Pat Monaghan talks upcoming Train tour, new album

  • Photo: Ethan Miller / Getty Images

When it was time for Train to go into the studio to record their tenth studio album, frontman Pat Monaghan sought out the help of a team of young songwriters and producers like Will Larsen (Florida Georgia Line, Kygo) and Jake Sinclair (Panic! at the Disco, Taylor Swift, Weezer), a process that led to the GRAMMY-winning group’s latest Billboard Hot 100 single, “Play That Song.”

The Recording Academy caught up with Monaghan to discuss leaving his songwriting comfort zone on A Girl, a Bottle, a Boat, and what fans can expect from the band’s upcoming summer tour.

What was the inspiration behind A Girl, a Bottle, a Boat?

I was wondering what we should call this album because it sounded like you should be on a boat with your loved one and have a bottle of wine. I decided that was what we should call it – A Girl, a Bottle, a Boat.

What did you do differently in the studio this time around?

I wanted to get in the studio with people that I had never met before. And I assumed, the younger the better. The joy of youth is really fun to be around. It was really inspirational.

Are they songwriters or producers?

They do it all. They write it, they produce it …the sound has so much to do with the actual writing process.

How did you hook up with these guys?

I told my manager I wanted to meet some new people and these people are all well-known songwriters in LA and New York. So when I met them, …[a]nd the ones that I clicked with, it worked over and over and over again.

In what ways did they push you out of your typical songwriting process?

The way I started writing songs is like, “here is an acoustic guitar. Here are my 3 parts. Here is a verse, a chorus, and a bridge.” And now, it’s like “here is a guitar riff over and over again.” And then you write 4 or 5different melodies over it. It’s just a whole different kind of vibe.

You’ve had so many hits over the years. What is the secret to creating a chart-topping song?

I do feel that when you feel like you have something special, you need to try it on your small circle and then let the circle get a little bigger -- but slowly. And your circle meaning your family and friends and people that work with you like your managers and people like that. If they are all having the same feeling, then it’s probably pretty accurate that it will be that way around the world.

You sampled from the 1938 standard “Heart and Soul” for the album’s first single, “Play That Song.” How did that come about?

[Will Larsen] had this guitar bit with a piano bit on it.

I was like, “Hey man. I’ve got all the parts but this melody on the chorus is one of the great melodies of all time.” And he’s like, “just do it man. Just do it. we’ll figure it out later.” And so I sent the finished project to my managers and they didn’t get back to me right away because they loved it and they were very excited about it but we were like, “Man we gotta see if we can get the clearance on this.” So they got in touch with the Heart and Soul community and they loved “Play That Song” and now Heart and Soul gets a whole new life.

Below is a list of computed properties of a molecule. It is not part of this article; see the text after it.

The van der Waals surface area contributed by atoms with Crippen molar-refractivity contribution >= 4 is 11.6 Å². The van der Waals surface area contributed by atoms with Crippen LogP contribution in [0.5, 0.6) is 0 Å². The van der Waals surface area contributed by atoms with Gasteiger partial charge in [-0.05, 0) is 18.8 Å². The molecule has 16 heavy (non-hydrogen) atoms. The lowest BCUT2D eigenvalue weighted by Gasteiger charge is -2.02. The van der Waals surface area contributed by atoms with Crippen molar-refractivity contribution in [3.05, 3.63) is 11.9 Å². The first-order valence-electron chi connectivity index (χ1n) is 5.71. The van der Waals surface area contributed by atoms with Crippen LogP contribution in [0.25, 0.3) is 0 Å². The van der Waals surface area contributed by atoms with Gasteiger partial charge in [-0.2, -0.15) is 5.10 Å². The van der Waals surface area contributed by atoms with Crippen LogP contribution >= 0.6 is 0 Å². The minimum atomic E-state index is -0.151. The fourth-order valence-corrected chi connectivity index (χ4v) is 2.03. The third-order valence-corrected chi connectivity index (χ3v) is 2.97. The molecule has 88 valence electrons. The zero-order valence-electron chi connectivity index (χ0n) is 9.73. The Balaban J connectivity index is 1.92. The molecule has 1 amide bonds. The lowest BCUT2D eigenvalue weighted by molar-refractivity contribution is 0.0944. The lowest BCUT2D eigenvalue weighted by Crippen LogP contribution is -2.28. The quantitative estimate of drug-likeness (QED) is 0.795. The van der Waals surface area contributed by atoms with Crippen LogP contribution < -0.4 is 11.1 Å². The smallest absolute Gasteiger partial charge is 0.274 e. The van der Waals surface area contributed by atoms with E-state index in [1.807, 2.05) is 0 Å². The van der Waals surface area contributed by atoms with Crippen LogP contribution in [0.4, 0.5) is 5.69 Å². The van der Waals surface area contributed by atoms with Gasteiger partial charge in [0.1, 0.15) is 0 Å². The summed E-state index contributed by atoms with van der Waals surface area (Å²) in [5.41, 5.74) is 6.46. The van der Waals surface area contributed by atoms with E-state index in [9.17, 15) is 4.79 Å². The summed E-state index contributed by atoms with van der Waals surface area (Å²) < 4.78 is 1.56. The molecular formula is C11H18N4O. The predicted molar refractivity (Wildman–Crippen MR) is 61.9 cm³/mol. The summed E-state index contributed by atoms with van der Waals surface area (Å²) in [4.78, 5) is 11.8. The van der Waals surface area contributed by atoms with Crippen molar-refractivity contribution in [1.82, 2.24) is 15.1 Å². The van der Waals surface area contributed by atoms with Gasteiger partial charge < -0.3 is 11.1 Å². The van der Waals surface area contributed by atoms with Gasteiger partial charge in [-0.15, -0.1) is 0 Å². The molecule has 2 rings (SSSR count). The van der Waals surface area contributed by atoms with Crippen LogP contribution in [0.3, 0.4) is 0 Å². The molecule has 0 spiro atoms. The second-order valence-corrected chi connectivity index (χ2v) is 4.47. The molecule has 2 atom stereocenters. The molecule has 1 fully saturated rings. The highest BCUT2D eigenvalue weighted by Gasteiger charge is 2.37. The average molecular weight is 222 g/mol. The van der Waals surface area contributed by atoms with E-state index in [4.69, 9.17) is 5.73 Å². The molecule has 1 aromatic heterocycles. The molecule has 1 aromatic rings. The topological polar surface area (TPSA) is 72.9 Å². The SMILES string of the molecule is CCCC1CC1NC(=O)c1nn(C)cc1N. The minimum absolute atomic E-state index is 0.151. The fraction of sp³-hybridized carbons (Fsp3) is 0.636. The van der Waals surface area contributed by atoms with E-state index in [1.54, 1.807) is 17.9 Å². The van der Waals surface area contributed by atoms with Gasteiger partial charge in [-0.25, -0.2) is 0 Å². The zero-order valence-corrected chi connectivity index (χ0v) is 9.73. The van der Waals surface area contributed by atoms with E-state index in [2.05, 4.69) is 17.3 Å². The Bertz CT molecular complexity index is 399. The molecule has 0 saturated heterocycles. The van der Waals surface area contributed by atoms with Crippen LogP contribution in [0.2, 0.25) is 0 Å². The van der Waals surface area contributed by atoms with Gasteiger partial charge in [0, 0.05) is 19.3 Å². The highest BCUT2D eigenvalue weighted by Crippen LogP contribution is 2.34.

Last year, you released Train Does Led Zeppelin II and covered the whole album. What was the inspiration behind that?

The decisions I make are pretty polarized and that makes it fun for me.

I admire Led Zeppelin but I also have a band that has evolved into an exceptionally good group of musicians. And I want people to hear how great they are.

Was it nerve-racking to take on such an ambitious project?

It wasn’t nerve-racking at all. It was just pure joy. All we wanted to do was give it to Train fans as a gift. And then my managers heard it and they were like, “This is really good. "Let’s take this to Led Zeppelin’s record label and see what they think of it.” And then Atlantic was like, “We love this idea. It’s super cool. We’d love to put it out.”

[Then] Led Zeppelin gave us their blessing and we got to put it in the hands of people. The money that it did raise all went to our charity in San Francisco called Family House.

And you can die happy now that you have received Led Zeppelin’s official blessing?

I don’t know that I can ever die happy, unfortunately. I have this craving inside me to be better than maybe I’m even capable of. So we’ll see.

You wrote a tune for Kris Allen a while back. Are you writing for anyone else these days?

I never write for other people. Sometimes songs don’t fit what I do and so they work for other people. I have a song right now that didn’t fit for this record but I think it’s a really good song. We’ll see if it can get into the hands of the right person.

How do you know that it’s time to give a song away?

It’s a group decision usually. It’s a bunch of people listening to a bunch of songs and then prioritizing. Sometimes you have to weed them out. I don’t want to put a 17-song record out.

It takes me 2 years to write a record. And if you have 17 amazing songs after 2 years, you are Ed Sheeran. And I’m not. So it usually is around 10 or 11 songs that feel like one album.

You are currently out on the road in support of the new album. How is seeing Train live in this day and age different from back in the day?

We incorporate some music that has inspired us through the years. So you’ll hear songs that we’ve never played before that are not our own. And then we’ll join OAR and Natasha on stage for some time and it will be a lot of fun for us. And then we’ll do our hits, which is what people mostly look forward to.

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